( Latin parere , to beget)
In the old pagan world, with due allowance for the operation of the natural law, love and reverence were replaced by authority and fear. The Roman jurisprudence during a time at least exaggerated the paternal power to the point of ownership, but it did not emphasize any duties that he had to perform. His dominion over his children was not less complete than that over his slaves. He possessed an undisputed right of life and death; he might sell them into slavery and dispose of any property they had acquired. Compatible with this general idea, abortion, infanticide, and exposition were widespread. The laws seemed to contemplate these crimes as venial offences and to have been largely inoperative in such cases.
In consequence the filial observance implied in the ancient pietas could not always be translated as affection. This earlier condition was modified by decrees of the later emperors. Alexander Severus distinguished the right of a father to put an adult child to death, whilst Diocletian made it illegal for fathers to sell their children.
Under Christianity parents were not merely the repositories of rights and duties whose affirmation nature demanded, but they were to be regarded as the representatives of God Himself, from whom "all paternity is named", and found in this capacity the way to mingle love and reverence, as well as the strongest motive for a cheerful obedience on the part of the children.
The first duty of parents towards their children is to love them. Nature inculcates this clearly, and it is customary to describe parents who lack this affection as unnatural. Here the offence is against a distinct virtue which the theologians call pietas , concerned with the demeanour reciprocally of parents and children. Hence the circumstance of this close relationship must be made known in confession when there is question of sins of this sort. In the case of serious damage done by parents to their children, besides the sin against justice there is contracted the quite different malice derived from this propinquity. This virtue, interpreting the precept of the natural law, also requires parents diligently to care for the proper rearing of their children, that is, to provide for their bodily, mental, and spiritual well-being. This is so even in the supposition that the children are illegitimate. Parents are guilty of grievous sin who treat their children with such cruelty as to indicate that their conduct is inspired by hatred, or who, with full intent, curse them or exhibit a notable and unreasonable preference for one child rather than another. Parents are bound to support their children in a manner commensurate with their social condition until these latter can support themselves. The mother is bound to do nothing to prejudice the life or proper development of her unborn infant, and after birth she must under pain of venial sin nurse it herself unless there is some adequate excuse.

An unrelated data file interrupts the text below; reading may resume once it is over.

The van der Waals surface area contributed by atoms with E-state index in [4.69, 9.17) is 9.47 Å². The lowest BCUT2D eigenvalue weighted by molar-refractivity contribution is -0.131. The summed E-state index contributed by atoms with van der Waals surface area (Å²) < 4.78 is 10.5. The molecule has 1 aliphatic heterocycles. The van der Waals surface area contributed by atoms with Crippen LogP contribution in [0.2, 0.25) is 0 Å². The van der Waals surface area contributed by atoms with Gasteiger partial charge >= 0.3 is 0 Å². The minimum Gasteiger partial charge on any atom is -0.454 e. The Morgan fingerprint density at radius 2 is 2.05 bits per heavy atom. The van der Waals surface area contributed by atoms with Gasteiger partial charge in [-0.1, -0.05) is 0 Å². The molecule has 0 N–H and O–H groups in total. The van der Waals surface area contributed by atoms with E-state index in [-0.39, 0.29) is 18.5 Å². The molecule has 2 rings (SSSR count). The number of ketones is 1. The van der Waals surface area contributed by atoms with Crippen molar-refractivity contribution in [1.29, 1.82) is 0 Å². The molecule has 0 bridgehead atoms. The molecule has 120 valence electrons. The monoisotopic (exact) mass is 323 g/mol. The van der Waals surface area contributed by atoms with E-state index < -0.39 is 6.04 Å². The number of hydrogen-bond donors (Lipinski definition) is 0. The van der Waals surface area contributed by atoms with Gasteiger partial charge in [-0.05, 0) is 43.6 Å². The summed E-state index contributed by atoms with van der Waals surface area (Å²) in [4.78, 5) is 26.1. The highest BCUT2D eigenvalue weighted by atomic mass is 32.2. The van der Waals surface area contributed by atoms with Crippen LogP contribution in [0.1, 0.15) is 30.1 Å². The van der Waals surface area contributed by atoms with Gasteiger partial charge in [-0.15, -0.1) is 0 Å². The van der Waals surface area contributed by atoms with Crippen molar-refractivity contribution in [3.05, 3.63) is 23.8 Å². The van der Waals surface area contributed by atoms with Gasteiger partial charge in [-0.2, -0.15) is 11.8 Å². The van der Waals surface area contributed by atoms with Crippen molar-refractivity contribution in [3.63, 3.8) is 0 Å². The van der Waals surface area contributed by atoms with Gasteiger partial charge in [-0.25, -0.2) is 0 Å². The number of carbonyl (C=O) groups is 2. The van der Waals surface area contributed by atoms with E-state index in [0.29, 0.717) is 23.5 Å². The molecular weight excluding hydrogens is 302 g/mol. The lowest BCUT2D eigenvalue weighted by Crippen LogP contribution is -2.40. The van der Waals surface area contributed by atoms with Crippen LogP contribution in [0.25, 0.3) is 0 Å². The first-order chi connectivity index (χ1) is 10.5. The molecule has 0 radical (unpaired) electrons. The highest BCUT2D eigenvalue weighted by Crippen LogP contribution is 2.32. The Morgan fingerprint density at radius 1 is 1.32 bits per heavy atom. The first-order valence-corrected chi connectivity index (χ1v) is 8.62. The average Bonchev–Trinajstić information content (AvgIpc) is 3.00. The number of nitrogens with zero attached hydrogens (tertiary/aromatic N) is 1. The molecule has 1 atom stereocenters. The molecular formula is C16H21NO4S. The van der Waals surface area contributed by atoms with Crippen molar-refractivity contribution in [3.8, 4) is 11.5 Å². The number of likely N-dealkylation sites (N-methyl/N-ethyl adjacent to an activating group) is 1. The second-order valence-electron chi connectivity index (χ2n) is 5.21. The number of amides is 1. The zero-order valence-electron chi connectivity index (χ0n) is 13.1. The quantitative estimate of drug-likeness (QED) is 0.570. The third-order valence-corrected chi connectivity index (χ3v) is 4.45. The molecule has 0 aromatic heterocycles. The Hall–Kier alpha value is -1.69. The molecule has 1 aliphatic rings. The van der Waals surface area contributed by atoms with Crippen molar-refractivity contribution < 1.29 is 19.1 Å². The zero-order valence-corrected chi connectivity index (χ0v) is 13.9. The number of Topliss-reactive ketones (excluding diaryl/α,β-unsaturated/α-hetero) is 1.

A father who is idle or unthrifty so that his family is left without fitting maintenance is guilty of grievous sin. Parents must see that their children obtain at least an elementary education. They are bound with special emphasis to watch over the spiritual welfare of their children, to afford them good example, and to correct the erring. The teaching of the Church is that the right and duty to educate their own offspring abides natively and primarily with the parents. It is their most important task; indeed understood in its full sense it is ranked by no obligation. In so far as it means instruction in the more elementary branches of human knowledge it is in most cases identical with the obligation of bestowing care in the selection of a school for the children.
Hence, in general, parents may not with a safe conscience send their children to non-Catholic schools, whether these be sectarian or secularist. This statement admits of exception in the instance where there are grave reasons for permitting Catholic children to frequent these schools, and where such dangers as may exist for their faith or morals are by fitting means either neutralized or rendered remote. The judge in such cases, both of the sufficiency of the reasons alleged as well as of the kind of measure to be employed to encounter successfully whatever risks there are, is, in the United States the bishop of each diocese. The attendance at non-Catholic schools by Catholic children is something which, for weighty motives and with due safeguards, can be tolerated, not approved. In any case parents must carefully provide for the child's religious instruction.